The Unilever Young Entrepreneurs Awards
Ideas that can change the world for the better
At Unilever, we know that innovation will play a key role in creating a world in which sustainable living is commonplace. We believe the social and environmental challenges facing the world can be overcome - but only if people, including ourselves, are prepared to do things differently. We see a big opportunity to support, inspire, reward and collaborate with a new generation of the world’s most inspiring young change-makers from all over the world with brilliant new initiatives that can bring about the positive change we need.
Unilever’s Young Entrepreneurs Awards are all about supporting and celebrating inspirational young people from all over the world with existing initiatives, products or services that are tackling some of the planet’s biggest sustainability challenges. Up to eight finalists will get a boost to scale up and change the world. There’s over 100,000€ up for grabs, along with tailored one-to-one mentoring sessions for 12 months provided by experts from Unilever and the Cambridge Institute for Sustainability Leadership.
The 2017 competition closed on 30 June. We received a record number of entries, 1,339 from across 128 countries to be exact! It’s inspiring to see so many young change-makers tackling some of the planet’s biggest sustainability challenges. Thank you to everyone who took the time to submit their initiative.
With great pleasure, we invited the eight finalists to London in late October 2017 to compete for the overall top prize. A few days later, after an immersive accelerator program, Sabrina Natasha Habib lifted the trophy and was awarded the HRH The Prince of Wales Young Sustainability Entrepreneur Prize for 2017.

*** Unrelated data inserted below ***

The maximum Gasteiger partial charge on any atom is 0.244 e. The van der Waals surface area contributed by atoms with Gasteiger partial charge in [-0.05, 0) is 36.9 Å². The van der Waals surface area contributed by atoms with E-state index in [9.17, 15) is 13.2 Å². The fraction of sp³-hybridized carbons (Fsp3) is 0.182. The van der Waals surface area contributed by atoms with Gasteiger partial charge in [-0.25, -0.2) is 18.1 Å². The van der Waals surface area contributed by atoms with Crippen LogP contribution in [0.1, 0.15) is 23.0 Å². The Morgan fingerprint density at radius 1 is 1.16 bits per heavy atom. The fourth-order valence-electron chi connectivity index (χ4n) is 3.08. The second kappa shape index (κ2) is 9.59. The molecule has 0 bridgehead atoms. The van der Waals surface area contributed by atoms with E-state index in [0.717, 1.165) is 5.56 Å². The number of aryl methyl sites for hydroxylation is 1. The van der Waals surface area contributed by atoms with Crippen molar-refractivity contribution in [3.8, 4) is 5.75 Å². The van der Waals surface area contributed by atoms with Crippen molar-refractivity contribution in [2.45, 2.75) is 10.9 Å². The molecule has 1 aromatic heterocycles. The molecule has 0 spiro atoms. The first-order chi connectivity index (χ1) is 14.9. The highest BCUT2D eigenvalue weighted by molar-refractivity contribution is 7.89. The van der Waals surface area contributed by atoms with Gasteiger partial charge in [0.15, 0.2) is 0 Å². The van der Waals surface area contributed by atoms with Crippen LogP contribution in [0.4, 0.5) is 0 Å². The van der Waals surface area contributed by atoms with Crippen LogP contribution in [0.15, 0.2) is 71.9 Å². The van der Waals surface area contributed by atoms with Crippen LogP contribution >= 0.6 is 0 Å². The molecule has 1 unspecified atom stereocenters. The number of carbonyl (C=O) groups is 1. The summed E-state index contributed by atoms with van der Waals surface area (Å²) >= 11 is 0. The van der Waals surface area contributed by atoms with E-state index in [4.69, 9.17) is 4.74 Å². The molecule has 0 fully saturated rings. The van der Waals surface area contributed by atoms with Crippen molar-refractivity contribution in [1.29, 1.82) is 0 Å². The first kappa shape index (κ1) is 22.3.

The 2018 Awards are around the corner, sign up to stay in touch and to be one of first to hear from us!
Farm to table
How can we transform our food systems so that they create value and enhanced livelihoods for farmers and ensure security of supply for the long-term while safeguarding the environment? And what can change in the way we make or consume food and drink so that they improve people's health and nutrition?
Opportunities for women
Millions of women around the world face discrimination and curtailed opportunities. Could new initiatives provide access to skills and training, create opportunities for women to actively, safely and fairly participate in the economy, or help women escape from poverty?
Are there entrepreneurs out there with ingenious initiatives that help to tackle waste – to reduce, reuse or recycle waste throughout the pre-production, production and consumption lifecycle? Initiatives that can demonstrate a clear business (financial), consumer (benefit), social and environmental case?
Water scarcity, water pollution and sanitation and hygiene issues all present big challenges to people's development. Could innovation find ways to conserve or reduce the amount of water people and businesses use, or make a breakthrough that would improve hygiene and access to sanitation?